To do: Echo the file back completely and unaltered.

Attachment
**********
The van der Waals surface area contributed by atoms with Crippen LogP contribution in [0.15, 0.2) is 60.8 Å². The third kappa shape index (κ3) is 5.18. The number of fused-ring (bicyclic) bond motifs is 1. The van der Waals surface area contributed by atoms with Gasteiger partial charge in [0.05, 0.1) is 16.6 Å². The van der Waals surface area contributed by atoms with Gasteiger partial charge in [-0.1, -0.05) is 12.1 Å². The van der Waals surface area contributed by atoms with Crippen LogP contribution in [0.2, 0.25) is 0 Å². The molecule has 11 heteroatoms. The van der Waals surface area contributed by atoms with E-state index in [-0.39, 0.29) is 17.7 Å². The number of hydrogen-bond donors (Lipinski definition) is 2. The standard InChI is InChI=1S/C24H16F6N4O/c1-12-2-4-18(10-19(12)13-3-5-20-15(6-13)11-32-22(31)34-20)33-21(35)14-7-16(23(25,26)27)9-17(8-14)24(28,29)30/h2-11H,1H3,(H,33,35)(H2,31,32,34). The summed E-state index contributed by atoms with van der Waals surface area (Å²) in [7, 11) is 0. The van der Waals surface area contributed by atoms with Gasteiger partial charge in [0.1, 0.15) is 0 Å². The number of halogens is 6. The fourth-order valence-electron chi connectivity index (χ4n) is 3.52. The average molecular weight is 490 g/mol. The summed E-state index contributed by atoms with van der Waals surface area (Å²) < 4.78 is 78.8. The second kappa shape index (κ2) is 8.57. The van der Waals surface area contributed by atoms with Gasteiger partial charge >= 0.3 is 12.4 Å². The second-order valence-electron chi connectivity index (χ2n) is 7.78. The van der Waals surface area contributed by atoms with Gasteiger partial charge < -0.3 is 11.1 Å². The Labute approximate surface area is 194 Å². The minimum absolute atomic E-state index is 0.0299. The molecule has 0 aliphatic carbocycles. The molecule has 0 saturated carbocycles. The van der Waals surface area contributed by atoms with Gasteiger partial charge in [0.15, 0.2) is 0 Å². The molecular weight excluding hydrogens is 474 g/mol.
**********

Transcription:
The van der Waals surface area contributed by atoms with Crippen LogP contribution in [0.15, 0.2) is 60.8 Å². The third kappa shape index (κ3) is 5.18. The number of fused-ring (bicyclic) bond motifs is 1. The van der Waals surface area contributed by atoms with Gasteiger partial charge in [0.05, 0.1) is 16.6 Å². The van der Waals surface area contributed by atoms with Gasteiger partial charge in [-0.1, -0.05) is 12.1 Å². The van der Waals surface area contributed by atoms with Crippen LogP contribution in [0.2, 0.25) is 0 Å². The molecule has 11 heteroatoms. The van der Waals surface area contributed by atoms with E-state index in [-0.39, 0.29) is 17.7 Å². The number of hydrogen-bond donors (Lipinski definition) is 2. The standard InChI is InChI=1S/C24H16F6N4O/c1-12-2-4-18(10-19(12)13-3-5-20-15(6-13)11-32-22(31)34-20)33-21(35)14-7-16(23(25,26)27)9-17(8-14)24(28,29)30/h2-11H,1H3,(H,33,35)(H2,31,32,34). The summed E-state index contributed by atoms with van der Waals surface area (Å²) in [7, 11) is 0. The van der Waals surface area contributed by atoms with Gasteiger partial charge in [0.1, 0.15) is 0 Å². The number of halogens is 6. The fourth-order valence-electron chi connectivity index (χ4n) is 3.52. The average molecular weight is 490 g/mol. The summed E-state index contributed by atoms with van der Waals surface area (Å²) < 4.78 is 78.8. The second kappa shape index (κ2) is 8.57. The van der Waals surface area contributed by atoms with Gasteiger partial charge >= 0.3 is 12.4 Å². The second-order valence-electron chi connectivity index (χ2n) is 7.78. The van der Waals surface area contributed by atoms with Gasteiger partial charge < -0.3 is 11.1 Å². The Labute approximate surface area is 194 Å². The minimum absolute atomic E-state index is 0.0299. The molecule has 0 aliphatic carbocycles. The molecule has 0 saturated carbocycles. The van der Waals surface area contributed by atoms with Gasteiger partial charge in [0.15, 0.2) is 0 Å². The molecular weight excluding hydrogens is 474 g/mol.